Journal of Information & Privacy Law

Blog

Whisper Woes

By Jennifer Hunter, Production Editor on Sunday, October 26th, 2014

Recently, the Guardian published an expose about the popular secret-sharing app, Whisper.  Whisper, launched in 2012, allows users post and view their most intimate secrets with complete anonymity . . . or, at least that’s what they claim.  If what the Guardian published is true, Whisper users are in for a surprise because their “whispers”…

Continue Reading...

California Strengthens Privacy Laws with Additional Data Breach Provisions and SOPIPA

By Meredith Mays Espino, Solicitation Editor on Friday, October 10th, 2014

On September 30, 2014, Gov. Jerry Brown signed into law CA AB 1710, which expands data breach provisions already in place in California.  The new law provides for credit monitoring standards for those entities who offer it to their data breach victims, expands protections to include businesses that maintain personal information about California residents, and…

Continue Reading...

Wearable Payment Methods and Identity Theft

By Richard “Joe” Cook, Managing Editor on Wednesday, September 17th, 2014

With the advent of Apple’s new Apple Watch and its ability to pay for products wirelessly, privacy concerns are already being raised. See Brian X. Chen & Steven Lohr.  The watch makes payments even faster and easier than before. While proponents of these devices tout the security of these devices, criminals will assuredly find ways…

Continue Reading...

Bitcoin and Illegal Activity: Silk Road Defendants Pled Guilty on September 4, 2014

By Ann Daniels, Lead Production Editor on Saturday, September 13th, 2014

On September 4, 2014 in the Southern District of New York, Charlie Shrem, the CEO of “Bitinstant.com,” a Bitcoin exchange company, and Robert Faiella, “Silk Road Dealer” pled guilty to operating an unlicensed money transmitting business. This federal charge carries a maximum sentence of five years in prison. Silk Road was an online black-market website…

Continue Reading...

Location-Based Heartbreak: The Privacy of Dating Application Users is at Risk

By Carlos E. Carabajal, Production Editor on Friday, September 12th, 2014

To date, or not to date, that is the question—at least in 2014. Cell phones have essentially taken over the social life of most Americans and virtually anything can be done on them. One of those things is online dating. There are various dating applications that the general public can download to their cell phone…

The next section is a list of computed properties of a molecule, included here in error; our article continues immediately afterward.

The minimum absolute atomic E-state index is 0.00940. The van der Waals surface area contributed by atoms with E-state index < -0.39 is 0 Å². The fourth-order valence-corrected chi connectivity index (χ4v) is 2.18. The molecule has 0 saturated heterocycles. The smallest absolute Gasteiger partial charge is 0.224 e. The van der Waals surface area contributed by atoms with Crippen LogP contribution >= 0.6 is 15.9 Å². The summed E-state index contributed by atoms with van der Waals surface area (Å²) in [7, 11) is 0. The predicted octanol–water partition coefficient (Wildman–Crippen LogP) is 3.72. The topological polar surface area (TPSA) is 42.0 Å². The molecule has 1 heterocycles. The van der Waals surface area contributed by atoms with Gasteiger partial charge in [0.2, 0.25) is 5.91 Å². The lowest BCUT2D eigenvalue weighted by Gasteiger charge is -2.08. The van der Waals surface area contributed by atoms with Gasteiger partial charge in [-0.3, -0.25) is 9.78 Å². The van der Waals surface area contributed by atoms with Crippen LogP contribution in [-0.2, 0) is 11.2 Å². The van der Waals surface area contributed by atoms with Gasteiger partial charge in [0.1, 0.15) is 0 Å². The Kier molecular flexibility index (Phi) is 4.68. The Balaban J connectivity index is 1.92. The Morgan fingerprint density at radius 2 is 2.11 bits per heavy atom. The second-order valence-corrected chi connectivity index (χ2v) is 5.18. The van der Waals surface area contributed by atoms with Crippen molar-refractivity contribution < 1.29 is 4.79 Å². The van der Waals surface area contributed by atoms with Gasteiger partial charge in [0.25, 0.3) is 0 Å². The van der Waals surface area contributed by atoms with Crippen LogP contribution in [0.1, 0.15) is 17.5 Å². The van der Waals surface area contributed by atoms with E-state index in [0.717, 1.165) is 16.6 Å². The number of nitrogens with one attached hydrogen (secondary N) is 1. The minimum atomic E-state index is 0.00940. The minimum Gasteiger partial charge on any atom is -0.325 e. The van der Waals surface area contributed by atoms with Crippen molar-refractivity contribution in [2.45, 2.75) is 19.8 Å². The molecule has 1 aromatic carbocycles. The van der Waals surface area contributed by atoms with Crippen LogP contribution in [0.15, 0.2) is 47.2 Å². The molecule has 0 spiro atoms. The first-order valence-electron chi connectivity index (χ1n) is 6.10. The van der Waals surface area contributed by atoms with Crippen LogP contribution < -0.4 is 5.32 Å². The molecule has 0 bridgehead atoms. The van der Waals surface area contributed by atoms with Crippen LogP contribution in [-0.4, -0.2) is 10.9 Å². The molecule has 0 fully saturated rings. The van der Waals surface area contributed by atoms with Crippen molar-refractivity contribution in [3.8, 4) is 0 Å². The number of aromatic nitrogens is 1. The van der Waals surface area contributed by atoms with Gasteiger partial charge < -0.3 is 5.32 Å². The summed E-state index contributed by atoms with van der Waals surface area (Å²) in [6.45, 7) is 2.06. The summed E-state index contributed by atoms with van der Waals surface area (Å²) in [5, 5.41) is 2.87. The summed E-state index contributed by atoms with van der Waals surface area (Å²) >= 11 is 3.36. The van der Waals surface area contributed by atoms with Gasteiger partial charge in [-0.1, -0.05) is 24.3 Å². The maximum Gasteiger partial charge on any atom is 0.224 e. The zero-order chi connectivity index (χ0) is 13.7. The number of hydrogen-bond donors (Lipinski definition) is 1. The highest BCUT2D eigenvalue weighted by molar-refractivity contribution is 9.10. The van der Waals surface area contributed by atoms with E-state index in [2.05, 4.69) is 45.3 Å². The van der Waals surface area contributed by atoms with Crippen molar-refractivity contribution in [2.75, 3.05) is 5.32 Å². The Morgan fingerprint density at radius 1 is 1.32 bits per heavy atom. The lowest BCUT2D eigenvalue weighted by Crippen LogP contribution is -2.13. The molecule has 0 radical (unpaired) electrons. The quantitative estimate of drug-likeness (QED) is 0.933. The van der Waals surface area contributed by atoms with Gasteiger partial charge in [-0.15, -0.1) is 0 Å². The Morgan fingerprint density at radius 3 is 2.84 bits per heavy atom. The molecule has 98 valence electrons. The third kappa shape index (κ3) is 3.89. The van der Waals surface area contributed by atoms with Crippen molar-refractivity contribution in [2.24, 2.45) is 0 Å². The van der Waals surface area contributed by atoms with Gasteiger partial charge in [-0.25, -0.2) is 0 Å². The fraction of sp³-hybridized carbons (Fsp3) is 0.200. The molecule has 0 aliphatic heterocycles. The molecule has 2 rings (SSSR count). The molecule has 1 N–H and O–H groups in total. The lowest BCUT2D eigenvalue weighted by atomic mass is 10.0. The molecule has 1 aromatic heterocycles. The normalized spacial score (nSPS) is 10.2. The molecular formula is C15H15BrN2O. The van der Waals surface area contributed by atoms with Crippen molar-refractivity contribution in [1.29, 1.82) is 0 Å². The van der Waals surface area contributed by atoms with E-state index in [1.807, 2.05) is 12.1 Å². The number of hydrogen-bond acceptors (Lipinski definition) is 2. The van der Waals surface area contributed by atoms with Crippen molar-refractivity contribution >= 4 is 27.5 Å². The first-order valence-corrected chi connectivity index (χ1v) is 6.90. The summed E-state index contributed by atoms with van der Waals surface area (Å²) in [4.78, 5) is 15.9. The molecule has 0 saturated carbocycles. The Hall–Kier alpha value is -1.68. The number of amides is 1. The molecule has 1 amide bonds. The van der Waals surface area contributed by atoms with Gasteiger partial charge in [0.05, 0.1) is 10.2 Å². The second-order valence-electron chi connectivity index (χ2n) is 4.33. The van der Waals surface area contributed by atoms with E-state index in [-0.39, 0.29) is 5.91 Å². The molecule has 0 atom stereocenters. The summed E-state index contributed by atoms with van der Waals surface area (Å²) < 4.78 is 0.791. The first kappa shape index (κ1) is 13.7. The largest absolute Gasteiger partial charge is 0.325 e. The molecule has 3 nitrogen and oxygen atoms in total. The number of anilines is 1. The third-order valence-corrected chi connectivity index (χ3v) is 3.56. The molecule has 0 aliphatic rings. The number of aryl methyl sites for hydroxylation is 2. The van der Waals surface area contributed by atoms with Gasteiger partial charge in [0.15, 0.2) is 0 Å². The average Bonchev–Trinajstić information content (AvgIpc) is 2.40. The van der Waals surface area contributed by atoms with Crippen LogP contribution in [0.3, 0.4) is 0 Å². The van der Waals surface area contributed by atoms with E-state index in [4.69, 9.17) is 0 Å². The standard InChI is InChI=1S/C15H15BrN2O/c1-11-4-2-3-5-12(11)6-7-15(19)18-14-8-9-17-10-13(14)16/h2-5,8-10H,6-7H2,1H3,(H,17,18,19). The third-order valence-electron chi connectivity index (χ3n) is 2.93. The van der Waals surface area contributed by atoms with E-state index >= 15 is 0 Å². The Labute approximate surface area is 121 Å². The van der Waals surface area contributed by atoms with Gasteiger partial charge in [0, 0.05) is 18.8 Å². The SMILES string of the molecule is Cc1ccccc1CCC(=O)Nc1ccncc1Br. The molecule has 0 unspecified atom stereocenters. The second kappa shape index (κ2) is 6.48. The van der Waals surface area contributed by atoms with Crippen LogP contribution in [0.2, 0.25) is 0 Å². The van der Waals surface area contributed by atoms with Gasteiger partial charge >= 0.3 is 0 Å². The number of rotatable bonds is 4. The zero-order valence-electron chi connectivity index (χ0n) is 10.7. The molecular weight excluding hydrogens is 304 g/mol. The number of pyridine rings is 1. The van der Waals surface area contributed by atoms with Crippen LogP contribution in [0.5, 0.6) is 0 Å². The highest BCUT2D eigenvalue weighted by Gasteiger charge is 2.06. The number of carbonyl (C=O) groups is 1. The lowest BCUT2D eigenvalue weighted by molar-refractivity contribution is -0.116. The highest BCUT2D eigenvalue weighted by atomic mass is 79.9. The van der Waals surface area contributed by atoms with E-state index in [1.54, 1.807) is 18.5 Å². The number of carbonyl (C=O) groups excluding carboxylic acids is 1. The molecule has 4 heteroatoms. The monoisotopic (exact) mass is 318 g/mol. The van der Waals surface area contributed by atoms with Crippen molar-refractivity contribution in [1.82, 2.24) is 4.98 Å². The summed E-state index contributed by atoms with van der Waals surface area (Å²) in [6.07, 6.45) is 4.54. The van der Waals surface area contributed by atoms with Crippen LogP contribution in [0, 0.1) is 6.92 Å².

Continue Reading...

What We Can Learn About Cloud Storage From The Recent iCloud Leak

By Adam Florek, Editor-in-Chief on Wednesday, September 3rd, 2014

Over Labor Day weekend explicit photographs of a number of female celebrities were published online by an unknown Hacker.  Originally, the images were posted on 4Chan by the anonymous individual and later re-posted to Reddit. Of course the publication of such sensitive photos raises a number of issues: what recourse does Jennifer Lawrence, Kate Upton,…

Continue Reading...

Europe v. Facebook: Class action brought against Facebook over violating user’s privacy rights and the future of the EU-US Safe Harbor Program

By Ann Daniels, Lead Production Editor on Monday, August 4th, 2014

On August 1, 2014, Austrian law student, Max Schrems, filed an extensive civil lawsuit in the Commercial Court for Vienna against Facebook claiming 500 Euros ($670) in damages per user for allegedly violating European user data privacy laws. Schrems and his group “Europe v. Facebook” are asking Facebook users to join this Austrian class action…

Continue Reading...

SCOTUS is Unanimous – Police Must Have a Search Warrant to Search Data on a Cell Phone

By Meredith Mays Espino, Solicitation Editor on Thursday, June 26th, 2014

In a rare unanimous decision on June 25, 2014, the Court, in Riley v. California, determined that a police officer generally may not, without a warrant, search digital information on a cellphone seized from an individual under arrest.  Chief Justice Roberts, delivering the opinion, wrote that “modern cell phones . . . are now such…

Continue Reading...

Face Recognition Technology Threatens Privacy

By Richard "Joe" Cook, Managing Editor on Wednesday, June 11th, 2014

The New York Times recently revealed that the NSA was collecting images of foreign targets from around the globe. With the increasing ease of data transmission and the increasingly public lives of individuals through social media and other means, the NSA has a vast resource for investigating various terrorist threats. It simply collects a few…

Continue Reading...
1 2 3 4